- Premier says she wants to guarantee rights of EU citizens
- Renzi calls for ‘clear timeline’ of path toward Brexit
Prime Minister Theresa May said she’s not wedded to any particular model for the nature of the U.K.’s trading relationship with the European Union once it’s completed a withdrawal from the bloc.
“I’m looking at this with an open mind,” May said Wednesday at a news conference in Rome after talks with her Italian counterpart, Matteo Renzi. “We should be developing the model that suits the United Kingdom and the European Union, not adopting necessarily a model that’s on the shelf already.”
May’s remarks suggest her new government, in power for just under two weeks, has yet to home in on a set of precise requirements for Britain’s post-Brexit relationship with the bloc’s other 27 members. May, making the third trip to an EU capital since she took over from David Cameron, also said she “intends to be able to” guarantee the rights of EU citizens living in the U.K. after withdrawal.
May’s task is to deliver the exit from the union and consequent reduction in immigration that British voters demanded while limiting the cost to an economy that’s already showing signs of damage from last month’s referendum result. The pound plunged to its lowest in more than three decades against the dollar following the vote, and recent surveys suggest it delivered an immediate blow to business and consumer sentiment. Growth data published on Wednesday showed the U.K. economy had a stronger-than-expected performance in the second quarter, which mostly fell before the referendum.
The extent of the drag on the U.K. economy of Brexit will depend on the precise relationship enjoyed by Britain after withdrawal, with U.K. media speculating May wants to broker an agreement somewhere between those of Norway and Canada.
Norway is a member of the European Economic Area, giving it access to the single market. It has no say over the rules and must contribute to its budget, while accepting free labor movement. Canada negotiated a free-trade agreement that has yet to be ratified, but will limit most trade tariffs between it and the EU. It doesn’t require free labor flows, and services are also not included in the pact.
“It will take time to work out the nature of our relationship, and that’s why we should take to time to prepare for these negotiations so that both sides can identify their objectives and opportunities,” May said. “Yesterday I chaired the first meeting of the cabinet committee on exiting the European Union to prepare and plan for an orderly departure.”
The U.K. premier has indicated she’d like to preserve as much free trade as possible, as well as so-called passporting for the country’s financial-services industry, while being able to restrict the free movement of EU citizens to the U.K.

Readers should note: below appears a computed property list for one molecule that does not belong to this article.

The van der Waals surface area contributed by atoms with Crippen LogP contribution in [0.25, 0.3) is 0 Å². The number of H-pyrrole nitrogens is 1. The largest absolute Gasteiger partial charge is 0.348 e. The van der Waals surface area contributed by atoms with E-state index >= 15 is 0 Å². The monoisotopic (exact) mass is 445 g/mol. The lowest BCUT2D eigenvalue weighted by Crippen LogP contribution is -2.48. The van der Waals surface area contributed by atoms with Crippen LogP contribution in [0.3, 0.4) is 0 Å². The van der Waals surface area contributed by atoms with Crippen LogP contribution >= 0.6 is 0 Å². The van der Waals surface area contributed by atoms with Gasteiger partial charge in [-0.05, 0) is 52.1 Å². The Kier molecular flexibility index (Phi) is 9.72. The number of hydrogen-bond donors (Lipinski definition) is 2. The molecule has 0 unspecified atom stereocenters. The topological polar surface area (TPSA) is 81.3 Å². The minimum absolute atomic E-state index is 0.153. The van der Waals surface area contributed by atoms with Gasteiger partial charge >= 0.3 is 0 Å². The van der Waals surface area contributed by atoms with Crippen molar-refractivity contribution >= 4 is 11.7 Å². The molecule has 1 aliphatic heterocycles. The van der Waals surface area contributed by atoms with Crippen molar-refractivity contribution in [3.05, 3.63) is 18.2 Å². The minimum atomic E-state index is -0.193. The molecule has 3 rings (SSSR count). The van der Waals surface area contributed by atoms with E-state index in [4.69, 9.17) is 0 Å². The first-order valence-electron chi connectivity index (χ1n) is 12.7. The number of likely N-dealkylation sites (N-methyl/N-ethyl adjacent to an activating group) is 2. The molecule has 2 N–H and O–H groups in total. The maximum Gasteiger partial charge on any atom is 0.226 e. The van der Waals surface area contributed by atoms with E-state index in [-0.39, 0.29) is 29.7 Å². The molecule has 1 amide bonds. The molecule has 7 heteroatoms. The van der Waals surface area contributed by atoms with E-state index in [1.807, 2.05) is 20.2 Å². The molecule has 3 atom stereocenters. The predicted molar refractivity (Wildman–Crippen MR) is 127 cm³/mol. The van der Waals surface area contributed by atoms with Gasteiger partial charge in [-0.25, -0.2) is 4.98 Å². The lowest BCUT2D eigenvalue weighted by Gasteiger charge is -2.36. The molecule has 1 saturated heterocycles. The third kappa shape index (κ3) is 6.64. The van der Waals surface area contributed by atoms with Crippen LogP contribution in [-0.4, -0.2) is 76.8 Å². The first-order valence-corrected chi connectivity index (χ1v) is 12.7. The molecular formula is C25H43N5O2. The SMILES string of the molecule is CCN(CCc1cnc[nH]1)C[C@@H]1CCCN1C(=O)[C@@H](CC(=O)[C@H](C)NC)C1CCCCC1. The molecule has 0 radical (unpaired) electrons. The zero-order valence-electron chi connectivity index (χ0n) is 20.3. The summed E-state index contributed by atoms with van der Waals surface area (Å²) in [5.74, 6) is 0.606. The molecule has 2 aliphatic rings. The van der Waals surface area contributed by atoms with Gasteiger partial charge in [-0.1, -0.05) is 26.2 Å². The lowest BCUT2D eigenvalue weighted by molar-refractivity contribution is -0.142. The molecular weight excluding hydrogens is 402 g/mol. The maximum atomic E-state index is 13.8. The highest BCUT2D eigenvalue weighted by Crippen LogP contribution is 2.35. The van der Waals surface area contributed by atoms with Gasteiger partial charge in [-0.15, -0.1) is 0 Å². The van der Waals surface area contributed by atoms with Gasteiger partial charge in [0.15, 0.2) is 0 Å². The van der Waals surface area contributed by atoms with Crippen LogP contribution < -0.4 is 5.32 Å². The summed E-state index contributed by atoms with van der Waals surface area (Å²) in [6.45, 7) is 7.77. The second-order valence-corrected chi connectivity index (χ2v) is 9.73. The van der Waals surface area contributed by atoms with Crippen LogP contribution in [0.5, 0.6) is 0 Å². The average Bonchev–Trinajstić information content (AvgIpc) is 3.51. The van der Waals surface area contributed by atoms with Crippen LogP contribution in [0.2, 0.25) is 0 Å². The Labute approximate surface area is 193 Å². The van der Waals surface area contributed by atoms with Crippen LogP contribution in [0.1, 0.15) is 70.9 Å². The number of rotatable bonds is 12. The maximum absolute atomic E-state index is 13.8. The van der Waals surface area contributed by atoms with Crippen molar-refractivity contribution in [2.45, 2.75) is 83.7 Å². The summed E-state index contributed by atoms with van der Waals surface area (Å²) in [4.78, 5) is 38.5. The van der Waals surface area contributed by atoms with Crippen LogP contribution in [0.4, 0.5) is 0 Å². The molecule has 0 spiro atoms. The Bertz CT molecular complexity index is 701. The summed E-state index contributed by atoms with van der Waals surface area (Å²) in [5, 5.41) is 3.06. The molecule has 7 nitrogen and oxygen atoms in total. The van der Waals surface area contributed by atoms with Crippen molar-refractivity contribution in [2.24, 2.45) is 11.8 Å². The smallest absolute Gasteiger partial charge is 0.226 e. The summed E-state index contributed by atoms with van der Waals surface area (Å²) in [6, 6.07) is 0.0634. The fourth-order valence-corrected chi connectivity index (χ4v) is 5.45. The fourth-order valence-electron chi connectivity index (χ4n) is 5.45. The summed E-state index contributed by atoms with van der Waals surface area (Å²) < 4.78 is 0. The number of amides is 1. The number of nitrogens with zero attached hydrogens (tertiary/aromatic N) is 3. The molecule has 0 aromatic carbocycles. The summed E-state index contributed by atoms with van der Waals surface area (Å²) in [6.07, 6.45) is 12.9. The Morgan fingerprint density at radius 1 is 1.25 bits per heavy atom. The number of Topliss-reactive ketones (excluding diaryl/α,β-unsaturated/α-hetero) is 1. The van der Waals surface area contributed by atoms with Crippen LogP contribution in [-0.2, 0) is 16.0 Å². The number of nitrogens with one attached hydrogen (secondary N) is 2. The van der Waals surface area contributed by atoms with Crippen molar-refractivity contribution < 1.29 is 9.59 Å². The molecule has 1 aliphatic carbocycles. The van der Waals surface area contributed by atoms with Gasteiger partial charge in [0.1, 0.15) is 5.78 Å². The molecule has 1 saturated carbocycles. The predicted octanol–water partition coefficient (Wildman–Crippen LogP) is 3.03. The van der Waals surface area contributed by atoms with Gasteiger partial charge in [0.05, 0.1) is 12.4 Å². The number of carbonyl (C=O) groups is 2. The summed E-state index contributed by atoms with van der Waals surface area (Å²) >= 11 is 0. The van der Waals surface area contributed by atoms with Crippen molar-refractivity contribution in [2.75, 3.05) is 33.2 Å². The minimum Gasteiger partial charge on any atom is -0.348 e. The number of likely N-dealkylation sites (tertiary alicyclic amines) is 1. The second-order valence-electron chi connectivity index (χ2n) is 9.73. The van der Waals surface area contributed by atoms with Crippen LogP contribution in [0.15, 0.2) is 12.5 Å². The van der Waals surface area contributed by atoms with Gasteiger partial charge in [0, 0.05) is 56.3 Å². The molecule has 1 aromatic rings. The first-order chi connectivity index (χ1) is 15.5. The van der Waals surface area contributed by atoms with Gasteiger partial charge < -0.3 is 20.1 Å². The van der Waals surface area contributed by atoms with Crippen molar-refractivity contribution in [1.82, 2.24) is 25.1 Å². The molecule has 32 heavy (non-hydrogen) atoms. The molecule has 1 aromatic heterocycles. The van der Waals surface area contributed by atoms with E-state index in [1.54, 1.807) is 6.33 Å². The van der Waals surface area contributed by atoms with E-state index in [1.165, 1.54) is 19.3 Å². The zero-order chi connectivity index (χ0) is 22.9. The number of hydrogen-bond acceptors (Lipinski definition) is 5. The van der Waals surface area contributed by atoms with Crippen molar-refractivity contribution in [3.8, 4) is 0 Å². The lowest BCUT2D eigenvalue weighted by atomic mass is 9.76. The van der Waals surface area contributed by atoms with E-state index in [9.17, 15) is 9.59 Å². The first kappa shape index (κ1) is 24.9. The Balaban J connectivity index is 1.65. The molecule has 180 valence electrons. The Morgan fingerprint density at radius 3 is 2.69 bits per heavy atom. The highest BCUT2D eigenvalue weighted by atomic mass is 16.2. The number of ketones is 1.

“We had a very clear message from the British people in the Brexit vote that they want us to bring in some controls on free movement,” May said. “We will deliver on that.”
As to people who have already taken advantage of the EU’s free-movement rules, May said: “I want to be able to guarantee their rights in the U.K., I expect to be able to do that, I intend to be able to do that, to guarantee their rights.
“The only circumstances in which that would not be possible would be if the rights of British citizens living in other EU member states were not guaranteed,” May said. “But I hope that this is an issue that we can address early on.”
Renzi said there are about 600,000 Italians living in the U.K. and many are concerned about their future.
“I am worried they might eventually decide to make my life more complicated to work here as an EU citizen,” Silvia Schiavinato, 32, who’s been living in London for six years and works as a marketing assistant, said in an interview. “I am also wondering if I really want to keep living in a country where I don’t feel welcome or wanted any more.”
May has indicated she won’t start the formal withdrawal process before the end of this year and is first embarking on a series of visits to meet her counterparts in other member states to help her gauge what’s possible. She’s already held talks with her counterparts from Germany, France and Ireland.
“This requires a lot of good will, a clear timeline and clarity of the path ahead,” Renzi said. “For this reason we are particularly interested in giving our greatest help to make the path ahead as efficient as possible.”
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